• Investigations: same as meningitis.
      • Cardiac manifestations(2) – myocarditis, pericarditis. Mortality 0-4%, most have full recovery.
        • ECG: ST segment, T-wave and/or rhythm abnormalities.
        • Cardiac enzyme elevation.
        • Echo: ventricular dilatation, reduced contractility, pericardial effusion.

    Differential Diagnosis:

    • Other Viral illnesses(2):
      • Herpes – clear vesicles on an erythematous base. PCR from lesion swab can confirm if clinical uncertainty and severe illness.
      • Varicella – clear vesicles on an erythematous base. PCR from lesion swab can confirm if clinical uncertainty and severe illness.
      • Measles – Fever, cough, coryza. Maculopapular rash with cephalocaudal spread. May be preceded by Koplik spots on buccal mucosa.
    • Non-viral exanthems:
      • Atopic dermatitis – recurring presentation. Clinical diagnosis based on history and exam.
      • Scabies – intense pruritis, linear distribution. Clinical diagnosis +/- skin scraping with mite visualization on microscope.
      • Erythema multiforme – target lesions on face and limbs.
    • Bullous impetigo – flaccid bullae on trunk and extremities. Clinical diagnosis.
    • Systemic illness:
      • Drug reaction (delayed hypersensitivity/Stevens-Johnson syndrome) – fever, malaise, erythematous skin with painful lesions/flaccid bullae to skin and mucous membranes. Skin biopsy can confirm diagnosis.
      • Pemphigus vulgaris – presents with bullae of oral mucosa, lip and oral mucosal erosions. Potential involvement of genitals and eyes. Biopsy should be taken for diagnosis, or serum testing.
      • Behçet syndrome – recurrent oral/genital aphthous ulcers, papulopustular acneiform lesions, erythema nodosum anterior uveitis.

    Recommended Treatment

    Treatment directed at hydration, relief of pain and fever as disease is self-limited.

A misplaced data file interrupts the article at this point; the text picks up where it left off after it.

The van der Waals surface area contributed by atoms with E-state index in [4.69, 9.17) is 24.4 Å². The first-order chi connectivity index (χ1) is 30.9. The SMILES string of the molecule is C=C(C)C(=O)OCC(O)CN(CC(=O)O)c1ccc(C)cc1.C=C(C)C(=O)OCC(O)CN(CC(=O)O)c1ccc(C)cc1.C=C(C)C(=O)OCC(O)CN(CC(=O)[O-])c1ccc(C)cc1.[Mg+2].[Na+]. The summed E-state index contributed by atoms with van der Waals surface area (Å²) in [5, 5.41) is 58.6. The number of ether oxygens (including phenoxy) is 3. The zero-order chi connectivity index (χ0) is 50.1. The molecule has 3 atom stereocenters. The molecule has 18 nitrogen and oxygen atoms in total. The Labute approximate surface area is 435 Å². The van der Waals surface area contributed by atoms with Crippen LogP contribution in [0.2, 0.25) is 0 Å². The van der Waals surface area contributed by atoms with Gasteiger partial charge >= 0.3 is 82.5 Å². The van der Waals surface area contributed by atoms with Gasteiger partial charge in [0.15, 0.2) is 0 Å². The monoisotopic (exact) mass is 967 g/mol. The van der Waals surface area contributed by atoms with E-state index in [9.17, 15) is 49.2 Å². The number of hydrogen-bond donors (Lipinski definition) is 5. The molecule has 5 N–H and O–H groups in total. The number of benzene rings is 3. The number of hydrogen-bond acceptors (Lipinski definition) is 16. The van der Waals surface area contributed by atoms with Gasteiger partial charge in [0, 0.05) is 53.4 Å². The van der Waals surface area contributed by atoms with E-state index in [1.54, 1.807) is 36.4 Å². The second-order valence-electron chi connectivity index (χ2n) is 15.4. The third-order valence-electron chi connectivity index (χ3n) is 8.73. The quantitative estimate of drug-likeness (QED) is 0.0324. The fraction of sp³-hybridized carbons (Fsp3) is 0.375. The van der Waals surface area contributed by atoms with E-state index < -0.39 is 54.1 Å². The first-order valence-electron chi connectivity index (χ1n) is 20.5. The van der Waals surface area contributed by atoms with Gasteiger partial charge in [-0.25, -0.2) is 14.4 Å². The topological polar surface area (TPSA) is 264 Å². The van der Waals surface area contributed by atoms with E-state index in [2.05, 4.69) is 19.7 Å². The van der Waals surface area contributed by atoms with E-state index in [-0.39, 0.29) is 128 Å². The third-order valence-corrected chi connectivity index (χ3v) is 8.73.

Pain and fever can be treated with acetaminophen or ibuprofen. Oral topical lidocaine is not recommended(1).

    There is currently no antiviral therapy approved in North America for use against hand, foot and mouth disease.

    Pediatric referral should be considered in severe or complicated cases.

    Criteria For Hospital Admission

    • Inability to maintain adequate hydration.
    • Cardiac complications – admit to pediatrics/pediatric ICU.
    • Neurological complications – admit to pediatrics/pediatric ICU.

    Criteria For Safe Discharge Home

    • Able to maintain adequate hydration.
    • Absence of clinical neurological findings.

    Quality Of Evidence?


    Evidence for diagnosis, treatment and avoidance of spread are based on expert consensus(1).


    Related Information


    1. https://dermnetnz.org/images/hand-foot-and-mouth-disease-images

      Prevention of spread(1):

      • Handwashing, particularly after diaper changes, toileting and before eating.
      • Disinfection of surfaces (e.g., toys).

      Vaccines: none available.

      Breastfeeding: no impact on incidence of hand-foot-and-mouth disease. No need to stop breastfeeding to prevent transmission(1).

    Related Information

    Reference List

    1. Saguil A, Kane SF, Lauters R, Mercado MG. Hand-Foot-and-Mouth Disease: Rapid Evidence Review. Am Fam Physician. 2019 Oct 1;100(7):408–14.

    2. Kliegman R, St Geme JW, Blum NJ, Shah SS, Tasker RC, Wilson KM, et al. Nelson Textbook of Pediatrics. 21st ed. Philadelphia, PA: Elsevier Inc.; 2020.

    3. Leung AKC, Lam JM, Barankin B, Leong KF, Hon KL. Hand, Foot, and Mouth Disease: A Narrative Review. Recent Adv Inflamm allergy drug Discov. 2022 Oct 26;17.